Below: The 767-200 has been a success and some of the models, like this VARIG, have been very nice.
Somewhat surprisingly of the ten models I reviewed only one reached the dizzying heights of 28/30 (this was the Northwest DC-6B). Four others got to 26 but there were also two 23s and a single 21. Aeroclassics remain for me of great importance, but innovative and stretching to be the best they are not, at least not often enough. Into 2020 I hope to see more of the excellent moulds they have to use and perhaps a return of some older moulds that haven’t been seen in many years.
JC Wings = 25.40 (last year 26.75)
Above: JC Wings’ new moulds are usually excellent and their A330-900 is particularly good
2019 was very much like 2018 for JC Wings and I could probably just recycle the text I used last year. They continue to infuriate collectors with their release announcements, which invite pre-orders but then take 6 months or more to arrive to market. They also continue to build some lovely new moulds, at least when it comes to widebodies, but also are taking eons with the new 747-400, which if they are not careful will end up being released after an NG 747-400 (NG have not announced they will even make one but the JC mould’s gestation has been so extreme that you have to think they have paused working on it). Their annual average has actually gone down from last year despite me continuing to avoid most of the moulds I don’t rate (like the A320 series, which does actually seem to have been improved and I should check out again this year).
Above: Their 747-8i is also very good
Below: Their A330ceos are the weakest in 1:400
Individually their mould score has gone down by 0.5, mainly because I don’t rate their A330, but their livery recreation has gone up by 0.5. Printing quality is still good but a couple of sloppy efforts drag it down by 0.1. Despite these small fluctuations I still believe JC Wings are in good health and are in a much stronger position to compete against NG Models, Aviation400 and Panda than Phoenix or Gemini are. The latest new moulds, for the A330neo and 777-9, are excellent and they still command a huge mould back catalogue on which to slip out interesting unusual models from time to time (something Phoenix never does). Plus of the big 4 legacy manufacturers they have the best printing.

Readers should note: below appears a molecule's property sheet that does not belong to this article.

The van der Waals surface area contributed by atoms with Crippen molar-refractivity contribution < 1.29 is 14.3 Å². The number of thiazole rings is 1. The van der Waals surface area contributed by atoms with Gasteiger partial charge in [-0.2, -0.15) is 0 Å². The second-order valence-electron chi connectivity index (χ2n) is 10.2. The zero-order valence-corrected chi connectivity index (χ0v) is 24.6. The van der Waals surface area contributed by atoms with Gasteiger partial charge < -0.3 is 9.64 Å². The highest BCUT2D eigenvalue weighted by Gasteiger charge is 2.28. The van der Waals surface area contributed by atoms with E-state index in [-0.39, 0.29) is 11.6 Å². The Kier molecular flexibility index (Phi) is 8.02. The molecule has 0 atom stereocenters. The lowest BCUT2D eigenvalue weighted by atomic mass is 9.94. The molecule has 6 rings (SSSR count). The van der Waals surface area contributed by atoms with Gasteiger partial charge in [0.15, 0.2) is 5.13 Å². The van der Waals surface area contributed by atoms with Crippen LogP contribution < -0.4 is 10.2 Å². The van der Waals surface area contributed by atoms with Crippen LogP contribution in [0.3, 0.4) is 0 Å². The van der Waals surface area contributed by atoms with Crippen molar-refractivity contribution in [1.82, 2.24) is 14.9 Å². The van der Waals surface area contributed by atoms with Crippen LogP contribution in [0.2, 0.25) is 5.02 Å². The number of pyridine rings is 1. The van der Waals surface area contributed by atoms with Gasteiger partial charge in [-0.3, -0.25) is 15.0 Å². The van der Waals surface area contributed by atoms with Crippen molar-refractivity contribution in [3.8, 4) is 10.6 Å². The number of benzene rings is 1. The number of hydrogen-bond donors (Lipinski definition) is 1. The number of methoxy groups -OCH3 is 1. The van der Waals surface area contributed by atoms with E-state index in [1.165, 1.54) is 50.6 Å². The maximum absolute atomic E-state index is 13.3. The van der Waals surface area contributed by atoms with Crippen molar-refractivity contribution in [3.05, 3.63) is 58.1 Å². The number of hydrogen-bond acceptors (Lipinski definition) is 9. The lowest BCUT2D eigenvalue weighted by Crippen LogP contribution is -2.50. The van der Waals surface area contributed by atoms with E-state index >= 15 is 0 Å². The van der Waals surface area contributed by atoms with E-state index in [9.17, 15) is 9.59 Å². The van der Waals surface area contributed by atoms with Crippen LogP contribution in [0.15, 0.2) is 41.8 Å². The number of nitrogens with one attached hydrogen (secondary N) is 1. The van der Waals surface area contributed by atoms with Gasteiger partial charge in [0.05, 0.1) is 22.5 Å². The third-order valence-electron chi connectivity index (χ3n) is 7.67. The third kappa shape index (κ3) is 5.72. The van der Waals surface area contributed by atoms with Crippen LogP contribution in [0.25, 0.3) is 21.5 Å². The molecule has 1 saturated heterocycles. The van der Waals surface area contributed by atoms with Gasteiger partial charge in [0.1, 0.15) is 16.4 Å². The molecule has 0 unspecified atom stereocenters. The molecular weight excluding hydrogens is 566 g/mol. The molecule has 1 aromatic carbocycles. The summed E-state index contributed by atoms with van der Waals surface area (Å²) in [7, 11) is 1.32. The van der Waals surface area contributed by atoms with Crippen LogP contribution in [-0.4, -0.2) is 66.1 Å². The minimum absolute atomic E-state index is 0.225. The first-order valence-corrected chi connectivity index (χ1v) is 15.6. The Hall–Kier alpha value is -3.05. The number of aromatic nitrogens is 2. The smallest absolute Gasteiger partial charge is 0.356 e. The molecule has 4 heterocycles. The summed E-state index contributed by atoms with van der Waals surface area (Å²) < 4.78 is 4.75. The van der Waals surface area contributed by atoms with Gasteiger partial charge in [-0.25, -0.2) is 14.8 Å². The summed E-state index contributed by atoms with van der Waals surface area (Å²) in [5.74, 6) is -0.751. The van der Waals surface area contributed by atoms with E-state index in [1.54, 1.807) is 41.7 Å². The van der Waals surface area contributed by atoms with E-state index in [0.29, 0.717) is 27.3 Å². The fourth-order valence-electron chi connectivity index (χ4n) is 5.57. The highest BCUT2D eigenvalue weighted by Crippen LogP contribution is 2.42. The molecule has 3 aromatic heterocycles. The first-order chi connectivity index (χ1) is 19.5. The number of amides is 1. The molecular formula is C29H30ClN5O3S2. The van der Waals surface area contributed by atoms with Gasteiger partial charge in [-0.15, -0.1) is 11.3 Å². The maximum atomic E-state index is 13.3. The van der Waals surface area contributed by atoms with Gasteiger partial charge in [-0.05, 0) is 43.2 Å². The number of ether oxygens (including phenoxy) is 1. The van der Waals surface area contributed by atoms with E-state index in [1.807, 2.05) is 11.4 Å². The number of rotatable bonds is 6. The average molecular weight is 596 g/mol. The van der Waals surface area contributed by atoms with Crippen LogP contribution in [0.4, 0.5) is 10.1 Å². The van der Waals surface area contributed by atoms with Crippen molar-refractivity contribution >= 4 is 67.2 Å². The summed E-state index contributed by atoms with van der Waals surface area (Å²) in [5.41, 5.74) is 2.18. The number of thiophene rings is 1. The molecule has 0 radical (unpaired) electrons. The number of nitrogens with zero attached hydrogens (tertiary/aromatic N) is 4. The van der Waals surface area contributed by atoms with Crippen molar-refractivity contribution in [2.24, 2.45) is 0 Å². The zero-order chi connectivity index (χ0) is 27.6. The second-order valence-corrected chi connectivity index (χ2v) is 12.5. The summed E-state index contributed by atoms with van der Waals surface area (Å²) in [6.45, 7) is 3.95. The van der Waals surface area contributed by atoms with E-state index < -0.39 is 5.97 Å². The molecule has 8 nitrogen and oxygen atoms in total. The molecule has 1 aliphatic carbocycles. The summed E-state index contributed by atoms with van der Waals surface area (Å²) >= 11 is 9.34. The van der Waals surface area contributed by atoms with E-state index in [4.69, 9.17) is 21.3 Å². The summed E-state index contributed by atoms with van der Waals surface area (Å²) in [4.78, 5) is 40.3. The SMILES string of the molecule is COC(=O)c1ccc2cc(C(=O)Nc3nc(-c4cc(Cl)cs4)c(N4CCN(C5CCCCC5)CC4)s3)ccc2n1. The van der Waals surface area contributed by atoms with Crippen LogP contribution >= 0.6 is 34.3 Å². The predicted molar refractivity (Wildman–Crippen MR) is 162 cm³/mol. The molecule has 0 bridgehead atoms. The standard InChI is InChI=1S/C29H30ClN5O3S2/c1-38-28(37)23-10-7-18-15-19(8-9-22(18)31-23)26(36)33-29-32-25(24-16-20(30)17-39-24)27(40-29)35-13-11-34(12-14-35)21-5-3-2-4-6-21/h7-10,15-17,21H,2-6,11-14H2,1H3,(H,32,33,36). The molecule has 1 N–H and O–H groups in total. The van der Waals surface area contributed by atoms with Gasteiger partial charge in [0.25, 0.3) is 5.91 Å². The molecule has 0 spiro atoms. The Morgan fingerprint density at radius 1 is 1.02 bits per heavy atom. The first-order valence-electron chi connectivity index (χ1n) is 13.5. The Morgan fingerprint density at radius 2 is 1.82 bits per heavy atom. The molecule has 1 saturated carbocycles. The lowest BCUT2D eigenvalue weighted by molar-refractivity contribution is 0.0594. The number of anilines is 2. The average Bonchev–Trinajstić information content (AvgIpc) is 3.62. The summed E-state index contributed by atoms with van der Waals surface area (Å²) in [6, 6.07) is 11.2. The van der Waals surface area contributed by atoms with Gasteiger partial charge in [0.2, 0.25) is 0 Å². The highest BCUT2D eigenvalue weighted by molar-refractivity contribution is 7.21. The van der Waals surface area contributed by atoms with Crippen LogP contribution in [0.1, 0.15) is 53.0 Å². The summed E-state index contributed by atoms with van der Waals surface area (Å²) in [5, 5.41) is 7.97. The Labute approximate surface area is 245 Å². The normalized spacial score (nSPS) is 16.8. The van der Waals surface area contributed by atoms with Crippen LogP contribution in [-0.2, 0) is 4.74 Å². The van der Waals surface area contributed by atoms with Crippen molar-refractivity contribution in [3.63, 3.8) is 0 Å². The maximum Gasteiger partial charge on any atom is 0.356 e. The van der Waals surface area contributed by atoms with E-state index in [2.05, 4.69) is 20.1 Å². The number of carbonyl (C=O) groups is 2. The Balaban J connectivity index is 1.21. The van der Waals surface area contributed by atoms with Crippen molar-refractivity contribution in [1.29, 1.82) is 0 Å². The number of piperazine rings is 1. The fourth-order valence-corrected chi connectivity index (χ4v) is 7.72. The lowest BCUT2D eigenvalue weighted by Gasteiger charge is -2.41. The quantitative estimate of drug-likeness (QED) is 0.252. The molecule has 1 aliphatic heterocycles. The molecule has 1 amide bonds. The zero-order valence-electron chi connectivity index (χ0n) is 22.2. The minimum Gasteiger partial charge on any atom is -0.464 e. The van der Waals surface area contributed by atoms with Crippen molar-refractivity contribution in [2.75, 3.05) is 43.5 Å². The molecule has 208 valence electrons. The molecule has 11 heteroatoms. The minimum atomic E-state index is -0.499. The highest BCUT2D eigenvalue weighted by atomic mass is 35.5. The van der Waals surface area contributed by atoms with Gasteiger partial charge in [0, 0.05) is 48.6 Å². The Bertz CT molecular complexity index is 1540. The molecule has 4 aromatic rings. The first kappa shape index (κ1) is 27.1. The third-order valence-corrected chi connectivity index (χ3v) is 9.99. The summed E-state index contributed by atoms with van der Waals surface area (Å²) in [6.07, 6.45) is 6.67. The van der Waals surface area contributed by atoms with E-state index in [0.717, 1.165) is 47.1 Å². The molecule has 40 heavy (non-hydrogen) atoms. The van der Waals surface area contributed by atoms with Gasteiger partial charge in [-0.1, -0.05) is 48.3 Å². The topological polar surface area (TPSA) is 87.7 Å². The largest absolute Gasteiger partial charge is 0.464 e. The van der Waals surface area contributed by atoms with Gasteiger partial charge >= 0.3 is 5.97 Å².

Above: JC Wings to sometimes use their big mould catalogue, whicn includes the old Witty moulds, to release models like this 707.
Below: Presumably the new 747-400 mould will be released at some point. Until then we have to accept the older 747-400s. Still a million miles better than Phoenix!
I’m sure 2020 will see a good chunk of the 2019 announcements eventually hit the shelves as well as the usual selection of new livery/aircraft combo releases, competing strongly with Phoenix. Even so they do need to check to make sure that their quality remains high as only one of the ten 2019 models I reviewed scored 28 and oddly that was a 767. Three others scored 27 and one a 26, but there was also a 22 at the lower end of things.
Aviation400 = 26.00 (last year 26.7)
AV400 have built on a solid initial year and with new 777-300 and A350-1000 moulds they are really beginning to compete with JC Wings, Gemini Jets and Phoenix. I haven’t actually reviewed a 777 of theirs since like JC Wings their release announcements pre-date the actual releases by sometimes months and months. The only 777s to market so far are China Airlines ones and they are nowhere near my collection criteria. I have reviewed an A350-1000 though and it was as good as the A350-900, which is generally considered to be best of breed for the type.
Above: Great A350s.
Below: Ordinary A330s.
I am less impressed by the A330s, which is what drags the average score down a bit. They also have not been immune to livery mistakes, although the models I have reviewed have not featured them. With NG Models creating a new A350 it will be interesting to see how AV400 respond, as A350s still make up the lion’s share of their release set at present. Having said that I think Phoenix has far more to worry about from an NG A350 than Aviation400 does.
Panda Models = 26.75 (last year 27.25)
Above: Love them or hate them as a brand the models on their own are very good